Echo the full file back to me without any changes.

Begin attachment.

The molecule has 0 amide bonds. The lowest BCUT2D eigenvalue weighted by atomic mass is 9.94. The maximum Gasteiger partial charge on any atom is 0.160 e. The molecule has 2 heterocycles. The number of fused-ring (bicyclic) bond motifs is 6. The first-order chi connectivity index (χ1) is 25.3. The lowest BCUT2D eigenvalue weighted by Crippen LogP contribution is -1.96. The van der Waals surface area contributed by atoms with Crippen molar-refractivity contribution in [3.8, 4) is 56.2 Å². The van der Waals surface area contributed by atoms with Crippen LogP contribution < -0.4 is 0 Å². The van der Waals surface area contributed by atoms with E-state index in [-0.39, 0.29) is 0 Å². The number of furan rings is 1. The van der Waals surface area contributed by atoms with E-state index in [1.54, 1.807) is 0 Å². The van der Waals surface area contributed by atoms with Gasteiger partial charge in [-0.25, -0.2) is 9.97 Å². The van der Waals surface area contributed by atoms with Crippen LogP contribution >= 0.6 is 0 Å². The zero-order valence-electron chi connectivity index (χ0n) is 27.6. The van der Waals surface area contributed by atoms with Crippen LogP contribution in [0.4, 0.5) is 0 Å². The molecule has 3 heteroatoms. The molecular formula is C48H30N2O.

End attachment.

The molecule has 0 amide bonds. The lowest BCUT2D eigenvalue weighted by atomic mass is 9.94. The maximum Gasteiger partial charge on any atom is 0.160 e. The molecule has 2 heterocycles. The number of fused-ring (bicyclic) bond motifs is 6. The first-order chi connectivity index (χ1) is 25.3. The lowest BCUT2D eigenvalue weighted by Crippen LogP contribution is -1.96. The van der Waals surface area contributed by atoms with Crippen molar-refractivity contribution in [3.8, 4) is 56.2 Å². The van der Waals surface area contributed by atoms with Crippen LogP contribution < -0.4 is 0 Å². The van der Waals surface area contributed by atoms with E-state index in [-0.39, 0.29) is 0 Å². The number of furan rings is 1. The van der Waals surface area contributed by atoms with E-state index in [1.54, 1.807) is 0 Å². The van der Waals surface area contributed by atoms with Gasteiger partial charge in [-0.25, -0.2) is 9.97 Å². The van der Waals surface area contributed by atoms with Crippen LogP contribution >= 0.6 is 0 Å². The zero-order valence-electron chi connectivity index (χ0n) is 27.6. The van der Waals surface area contributed by atoms with Crippen LogP contribution in [0.4, 0.5) is 0 Å². The molecule has 3 heteroatoms. The molecular formula is C48H30N2O.